INTERVIEW: Music and motherhood with Lah-Lah

13 September 2018

The loveable Lah-Lah (aka Tina Harris) is coming to town with her 10th birthday tour! We were thrilled to have the chance to sit down and chat to Tina about music, motherhood, and everything in between.

What inspired you to start Lah Lah?

Well, my background is singing with Opera Australia, so I’ve always enjoyed performing. But when my babies were born, like many new mums I hit that crossroad where you have to reassess your working life. A friend suggested teaching early childhood music, so I retrained and opened a class. 

At end of every term, Mark would come in and we would do a concert for the kids, which was a huge success! From there, someone suggested we should do a show… and that was how it started!

So, I feel it was something that found me. I’d always enjoyed working with children but hadn’t managed to make that connection with music. But then it all came together with Lah Lah. And now in its 10th year, it’s been a really fun adventure. Certainly a massive rollercoaster, but also an incredible journey. 

What’s your favourite thing about being Lah Lah?

Definitely the meet and greet after the show! It’s a chance to meet the kids that have come to see the show, and a chance for the kids to get their hands on musical instruments and for them to make that connection to the band off stage and off the TV screen.

I think it’s really important for pre-schoolers to have that tactile experience with music – to feel the vibrations of the double bass, to pluck the strings, to see and touch the instruments. It demystifies musical instruments and creates a critical connection with music.

That is certainly Lah Lah’s point of difference, and we always do it after every show.

What’s your favourite thing to do when you are not on stage?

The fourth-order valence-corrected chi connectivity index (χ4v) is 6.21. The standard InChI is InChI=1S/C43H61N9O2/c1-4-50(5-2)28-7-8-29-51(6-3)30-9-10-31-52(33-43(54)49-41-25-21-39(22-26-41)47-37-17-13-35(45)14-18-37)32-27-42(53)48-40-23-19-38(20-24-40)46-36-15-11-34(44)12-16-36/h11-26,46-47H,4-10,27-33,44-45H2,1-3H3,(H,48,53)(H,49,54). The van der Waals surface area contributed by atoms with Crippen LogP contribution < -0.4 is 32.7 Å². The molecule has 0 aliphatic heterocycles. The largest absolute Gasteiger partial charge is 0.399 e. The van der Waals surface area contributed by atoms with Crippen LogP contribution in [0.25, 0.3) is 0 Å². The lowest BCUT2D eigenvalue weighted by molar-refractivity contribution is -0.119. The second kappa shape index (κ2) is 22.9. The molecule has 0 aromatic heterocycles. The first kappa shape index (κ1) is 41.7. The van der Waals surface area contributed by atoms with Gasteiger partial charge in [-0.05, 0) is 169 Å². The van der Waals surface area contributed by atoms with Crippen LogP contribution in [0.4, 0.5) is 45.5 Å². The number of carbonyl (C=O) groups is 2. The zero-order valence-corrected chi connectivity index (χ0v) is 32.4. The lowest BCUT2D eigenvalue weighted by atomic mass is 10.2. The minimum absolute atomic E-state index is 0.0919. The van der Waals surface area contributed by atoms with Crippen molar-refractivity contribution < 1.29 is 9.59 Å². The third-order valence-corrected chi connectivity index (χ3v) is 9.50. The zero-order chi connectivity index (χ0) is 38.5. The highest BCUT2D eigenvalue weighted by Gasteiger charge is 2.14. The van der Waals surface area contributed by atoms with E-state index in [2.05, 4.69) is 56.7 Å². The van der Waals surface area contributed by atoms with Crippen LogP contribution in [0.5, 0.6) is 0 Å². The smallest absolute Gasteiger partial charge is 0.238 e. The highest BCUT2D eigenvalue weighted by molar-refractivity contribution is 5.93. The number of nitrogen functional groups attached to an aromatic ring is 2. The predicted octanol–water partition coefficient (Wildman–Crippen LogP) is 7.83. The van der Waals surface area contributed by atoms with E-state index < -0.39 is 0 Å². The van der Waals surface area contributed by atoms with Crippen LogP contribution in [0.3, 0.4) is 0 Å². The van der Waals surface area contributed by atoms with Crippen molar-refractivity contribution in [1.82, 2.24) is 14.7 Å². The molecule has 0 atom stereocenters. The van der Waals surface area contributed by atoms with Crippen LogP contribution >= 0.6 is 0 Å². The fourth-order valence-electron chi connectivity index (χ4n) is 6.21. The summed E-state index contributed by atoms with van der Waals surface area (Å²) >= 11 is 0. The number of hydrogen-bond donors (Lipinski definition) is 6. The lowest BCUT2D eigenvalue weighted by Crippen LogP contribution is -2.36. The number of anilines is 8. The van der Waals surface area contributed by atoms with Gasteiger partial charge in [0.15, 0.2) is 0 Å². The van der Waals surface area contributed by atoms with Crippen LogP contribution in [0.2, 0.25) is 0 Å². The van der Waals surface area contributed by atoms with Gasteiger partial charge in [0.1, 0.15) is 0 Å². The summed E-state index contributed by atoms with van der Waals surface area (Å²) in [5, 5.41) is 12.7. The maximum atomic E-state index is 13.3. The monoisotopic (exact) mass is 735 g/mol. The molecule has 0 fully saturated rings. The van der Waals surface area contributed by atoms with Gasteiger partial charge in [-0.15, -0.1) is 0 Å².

Because of such a busy touring schedule and being involved with projects that require a lot of energy and focus, when we have the chance we love to become home bodies, hit the couch and enjoy the quiet! Our home is a tiny cottage, which is small and peaceful after a day of big and crazy.

How do you manage the mama juggle of career, family and home?

For years and years I tried to manage it, and then realised that I couldn’t! As mums, we need to lighten up and accept that some days one thing will work, and tomorrow it might be something else. So, I now just go from day-to-day – today I can just manage this, and that’s ok.

I also think that as mums we really need that network; having great relationships with other mums so we can all help each other out. I feel that the friends I made when my kids were Kindy to Year 2 was where I made my lifelong friends – a group where we are really there for each other. I didn’t know back then how important those first few years at school really were.

You are married to Mark, co-performer and Buzz the Bandleader! What is your secret to working and living and parenting together?

We find it very funny, we see each other more than we see the kids! But we work really well together, and can’t imagine it any other way.

Where does your inspiration for your music come from?

Lah Lah’s music comes from all different styles and genres – from rock and roll and jazz, to gypsy and classical. Mark also plays with the popular jazz band Monsieur Camembert and the other guys in Lah Lah are well-known jazz musicians, so that influence comes in too.

When we are writing, I tend to write the basics, then Mark fleshes it out and makes it amazing. It bounces around, we argue, it bounces around some more and then something pops out where we both feel it’s right.

We make sure we don’t dumb the music down for kids, so kids can absorb and develop a diverse musical palette. The lyrics are child appropriate but the music is what we would normally play.

Do your kids get involved in the show?

Yes! We always tour in school holidays and on the weekends, so we can take the kids with us and maintain family balance.

My eldest daughter is now studying tech at school so she runs the projectors and helps with the audio check. My younger daughter makes coffee and works in merchandise store. They get paid and they love it. And as a mum watching them, it’s great to see them getting life skills, such as working with adults and experience in retail. Plus, we get some wonderful family time, and they get to see a lot of Australia as we go.